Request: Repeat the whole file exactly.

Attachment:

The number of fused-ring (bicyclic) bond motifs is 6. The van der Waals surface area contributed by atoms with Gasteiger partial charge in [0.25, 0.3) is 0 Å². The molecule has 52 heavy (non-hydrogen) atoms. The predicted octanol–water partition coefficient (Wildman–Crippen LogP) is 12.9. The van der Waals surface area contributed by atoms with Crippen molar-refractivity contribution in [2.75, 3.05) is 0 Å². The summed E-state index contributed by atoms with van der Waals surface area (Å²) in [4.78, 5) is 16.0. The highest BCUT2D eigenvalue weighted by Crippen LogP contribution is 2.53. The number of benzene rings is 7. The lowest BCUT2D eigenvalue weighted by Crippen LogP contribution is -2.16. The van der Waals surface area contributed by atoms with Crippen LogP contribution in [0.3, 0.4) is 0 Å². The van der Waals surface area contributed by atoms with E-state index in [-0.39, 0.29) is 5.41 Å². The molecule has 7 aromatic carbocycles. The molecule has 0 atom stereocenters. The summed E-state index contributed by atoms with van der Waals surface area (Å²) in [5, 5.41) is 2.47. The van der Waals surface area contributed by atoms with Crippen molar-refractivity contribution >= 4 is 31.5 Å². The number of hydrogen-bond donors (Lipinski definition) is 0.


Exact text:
The number of fused-ring (bicyclic) bond motifs is 6. The van der Waals surface area contributed by atoms with Gasteiger partial charge in [0.25, 0.3) is 0 Å². The molecule has 52 heavy (non-hydrogen) atoms. The predicted octanol–water partition coefficient (Wildman–Crippen LogP) is 12.9. The van der Waals surface area contributed by atoms with Crippen molar-refractivity contribution in [2.75, 3.05) is 0 Å². The summed E-state index contributed by atoms with van der Waals surface area (Å²) in [4.78, 5) is 16.0. The highest BCUT2D eigenvalue weighted by Crippen LogP contribution is 2.53. The number of benzene rings is 7. The lowest BCUT2D eigenvalue weighted by Crippen LogP contribution is -2.16. The van der Waals surface area contributed by atoms with Crippen LogP contribution in [0.3, 0.4) is 0 Å². The van der Waals surface area contributed by atoms with E-state index in [-0.39, 0.29) is 5.41 Å². The molecule has 7 aromatic carbocycles. The molecule has 0 atom stereocenters. The summed E-state index contributed by atoms with van der Waals surface area (Å²) in [5, 5.41) is 2.47. The van der Waals surface area contributed by atoms with Crippen molar-refractivity contribution >= 4 is 31.5 Å². The number of hydrogen-bond donors (Lipinski definition) is 0.